Second, partnership requires institutional supports, in the form of regulation or law. In other countries this may take the form of legal rights for employee participation in company structures or collective bargaining, or strong structures of sectoral level bargaining may be present. None of this exists in the UK. Nor is it likely to be forthcoming: quite the reverse. The coalition government is intent on rolling back employment law and employees’ rights even further, even while they admit that the UK has one of the most weakly regulated labour markets in the World. The exception to this is in Scotland. Research by Professor Nick Bacon (Cass) and Peter Samuel (Nottingham) has shown how a legal mandate in Scotland on partnership working in the NHS has led to a flourishing of employee participation in strategic decision making and increased joint working, to the benefit of service delivery and coordinated initiatives around public health. More general provisions do exist through the Information and Consultation of Employees Regulations (2004), but research suggests this statutory instrument has remained peripheral; and further rights may be necessary to facilitate its utilisation by employee representatives.

 

 

Third, partnership should not be confused with concession. To be meaningful partnership requires some form of parity between parties. To work effectively in partnership with employers means, therefore, that unions need sufficient countervailing power to at times be able to say no. Given the current state of the labour market, levels of union recognition and government antagonism, the power of unions is self evidently weak. This applies equally to their ability to win strike action. However, it does not follow that union members are unwilling to protest or that the wider public regards such protest as a relic of the past. While the number of working days lost last year was a fraction of the past, the number of workers involved was the highest for 30 years. In crude terms, if partnership requires certain preconditions and institutional supports to work effectively, then unions may first have to struggle to achieve this. In this context, the current emphasis on large scale demonstrations, increased community engagement and political critique seems entirely logical.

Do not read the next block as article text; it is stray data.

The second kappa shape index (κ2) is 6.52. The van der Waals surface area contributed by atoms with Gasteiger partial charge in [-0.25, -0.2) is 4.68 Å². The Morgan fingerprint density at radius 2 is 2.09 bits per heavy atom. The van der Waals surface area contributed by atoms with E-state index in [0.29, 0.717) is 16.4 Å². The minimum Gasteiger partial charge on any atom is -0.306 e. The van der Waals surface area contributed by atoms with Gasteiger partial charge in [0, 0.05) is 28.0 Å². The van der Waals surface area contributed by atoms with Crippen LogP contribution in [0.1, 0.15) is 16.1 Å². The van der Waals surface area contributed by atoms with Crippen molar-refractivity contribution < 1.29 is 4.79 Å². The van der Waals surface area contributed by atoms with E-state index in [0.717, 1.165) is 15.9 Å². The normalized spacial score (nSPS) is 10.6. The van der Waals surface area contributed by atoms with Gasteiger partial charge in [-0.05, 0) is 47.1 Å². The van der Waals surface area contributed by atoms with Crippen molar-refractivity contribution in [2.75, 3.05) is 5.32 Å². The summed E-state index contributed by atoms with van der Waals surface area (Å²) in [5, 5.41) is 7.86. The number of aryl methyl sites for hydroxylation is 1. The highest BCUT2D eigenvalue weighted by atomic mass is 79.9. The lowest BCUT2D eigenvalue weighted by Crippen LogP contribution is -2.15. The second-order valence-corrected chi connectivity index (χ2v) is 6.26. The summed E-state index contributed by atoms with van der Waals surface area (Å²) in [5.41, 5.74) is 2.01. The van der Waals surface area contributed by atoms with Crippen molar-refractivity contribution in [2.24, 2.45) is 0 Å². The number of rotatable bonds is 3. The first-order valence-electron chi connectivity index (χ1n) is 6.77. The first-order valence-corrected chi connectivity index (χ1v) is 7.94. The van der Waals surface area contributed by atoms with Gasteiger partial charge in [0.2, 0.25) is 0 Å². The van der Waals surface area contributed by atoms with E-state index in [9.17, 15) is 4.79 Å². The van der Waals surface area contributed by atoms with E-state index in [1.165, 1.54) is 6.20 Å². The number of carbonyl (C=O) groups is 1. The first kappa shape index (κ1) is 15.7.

It is fanciful to assume that any new form of capitalism will simply emerge from unions and employers working together in partnership. First, there is no platform for effective partnership working in any general sense. Second, there is little evidence that capitalists see the need for change. Partnership will without doubt represent one future option for trade unions, but it will be one of many. The most pressing task ahead is the battle of ideas around what any new form of capitalism may mean and how this should be supported by the state.